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Album Review: If The Lord Builds The House by Hope Darst

Album Review: If The Lord Builds The House by Hope Darst

Christopher Watson
Album Review Hope Darst

Hope Darst has followed the road less traveled into the worship music industry. She did not sign with a label until she was thirty-nine. The reason? Hope stays true to her priorities, and she is uncompromising. And that’s reflected in her new album, If The Lord Builds The House.

In this followup to her GMA Dove nominated debut album, Peace Be Still (2020), Hope brings authenticity and conviction. According to those who know her, Hope’s character is marked by humility, and that’s reflected in her songwriting. There is no doubt where she places the genesis for her inspiration, creativity, and success; squarely on the shoulders of God.

As a worship leader at The Belonging Co. Church, Hope is committed to writing and producing music in the context of the church.  Writing the album was not easy. Hope said, “I had to dig really deep, and for a long time for new songs. And at the end of 2021, I was ready to quit trying, but I felt God ask me to gather a few of my favorite friends and collaborators and give it one more shot.” The result is an authentic collection of worship songs that reflects her faith.

Hope’s powerful vocals are the foundation of this album, where she addresses struggles, victories, and the realities of her journey of faith. Hope says her goal is to worship God in everything, and states, “I am completely sold out to letting Jesus be the master builder of my life.”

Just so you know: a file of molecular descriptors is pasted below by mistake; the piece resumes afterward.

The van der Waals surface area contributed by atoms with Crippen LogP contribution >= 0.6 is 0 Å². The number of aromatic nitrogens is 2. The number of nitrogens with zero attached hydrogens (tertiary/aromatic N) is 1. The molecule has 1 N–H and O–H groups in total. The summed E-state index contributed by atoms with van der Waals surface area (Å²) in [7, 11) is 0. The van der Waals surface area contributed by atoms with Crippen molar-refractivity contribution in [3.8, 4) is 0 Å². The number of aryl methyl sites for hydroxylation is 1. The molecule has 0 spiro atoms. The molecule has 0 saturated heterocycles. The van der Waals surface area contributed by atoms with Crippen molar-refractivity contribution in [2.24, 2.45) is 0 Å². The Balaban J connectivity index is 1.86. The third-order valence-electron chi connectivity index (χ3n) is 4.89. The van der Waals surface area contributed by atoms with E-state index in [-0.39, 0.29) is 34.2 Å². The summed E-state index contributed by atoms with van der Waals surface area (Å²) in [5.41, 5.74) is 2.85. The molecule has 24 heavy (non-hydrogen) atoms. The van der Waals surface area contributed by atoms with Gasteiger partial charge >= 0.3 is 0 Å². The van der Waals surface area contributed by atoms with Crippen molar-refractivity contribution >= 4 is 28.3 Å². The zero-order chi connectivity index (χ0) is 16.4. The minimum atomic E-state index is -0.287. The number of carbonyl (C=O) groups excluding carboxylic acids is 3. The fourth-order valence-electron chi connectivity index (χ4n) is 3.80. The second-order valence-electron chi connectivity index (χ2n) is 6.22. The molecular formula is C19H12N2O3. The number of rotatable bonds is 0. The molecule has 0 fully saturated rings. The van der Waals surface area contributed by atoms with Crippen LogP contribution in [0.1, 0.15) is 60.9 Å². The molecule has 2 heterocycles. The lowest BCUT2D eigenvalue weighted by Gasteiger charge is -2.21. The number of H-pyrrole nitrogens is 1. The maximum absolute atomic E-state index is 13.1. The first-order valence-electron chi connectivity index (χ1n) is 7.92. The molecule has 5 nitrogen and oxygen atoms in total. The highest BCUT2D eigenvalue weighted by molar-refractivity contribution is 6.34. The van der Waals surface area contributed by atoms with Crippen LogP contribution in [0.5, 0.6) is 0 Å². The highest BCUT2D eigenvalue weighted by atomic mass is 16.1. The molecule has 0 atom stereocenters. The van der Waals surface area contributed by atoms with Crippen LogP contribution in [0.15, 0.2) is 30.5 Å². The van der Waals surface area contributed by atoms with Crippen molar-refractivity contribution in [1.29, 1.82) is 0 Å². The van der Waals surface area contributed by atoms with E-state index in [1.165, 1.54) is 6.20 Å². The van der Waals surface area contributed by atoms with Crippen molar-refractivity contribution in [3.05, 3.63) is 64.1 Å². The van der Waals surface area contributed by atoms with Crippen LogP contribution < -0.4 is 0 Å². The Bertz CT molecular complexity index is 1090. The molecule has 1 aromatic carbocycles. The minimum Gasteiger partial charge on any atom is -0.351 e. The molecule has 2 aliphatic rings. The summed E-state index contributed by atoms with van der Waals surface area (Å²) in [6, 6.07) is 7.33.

Standout Tracks

The title track, If The Lord Builds This House, comes out of the gate with heavy drums and airy pads. Her strong alto voice rings out with confident conviction that what God has built, no one can tear down. The bridge pulls straight from Joshua 24:15, “As for me and my house, we will serve the Lord.” In the latter half of the tune, a gospel choir backs Hope over a bluesy piano that lands the song with soul. If The Lord Builds This House sets the stage for the rest of the album. 

Honey starts with a simple strummed guitar and an affected piano. The accompaniment remains straight forward, letting the song’s story take the lead. This is one of those times when the musical accompaniment needs to remain subdued to serve the melody and theme of the song. The lyrics reflect Psalms 119:103, where King David is expressing his love for God. Hope takes this scripture and weaves it into the tapestry of an unabashed love song to our savior. Accessible, authentic and heartfelt, this is a powerful song of worship. 

Breakthrough’s Coming is a bit of a mixed bag. With a gospel choir, Hammond B3 organ, and grooving rhythm section, the song is fun to listen to. It has abundant energy and draws the listener in, however, the theme of ‘breakthrough’ will resonate with the more charismatic folks, but it will get push-back from the more theologically minded. The lyrics  lean into the Word of Faith movement, so some will love this song, some will not.


The production is solid throughout the entire project. The instrumentation stays consistent and conservative. This serves Hope’s purposes most of the time, like on Honey, Coming Back, and Never Walk Alone. But in songs like If The Lord Builds The House, and Breakthrough, there is room for more. A blazing harmonica solo, bluesy guitar line, or creative runs on the Hammond would bring the instrumental elements of the album up to the level of Hope’s vocals.

Final Thoughts

If The Lord Builds The House is an inspirational project that is well executed and a great listen. This sophomore album continues the upward momentum started with Peace Be Still (2020). Even with what some would consider a late start, Hope says she feels like she is just getting started and you can see that in this offering. With her God centered perspective, we can hope to see more from her in the future.

See Also


Her strong alto vocals, composition and authenticity make this a strong offering.


Some songs could shake off the studio veneer and go-for-it!

More from Hope Darst:

Hope Darst on Defining Worship

Hope Darst on Focusing on the Gold in People

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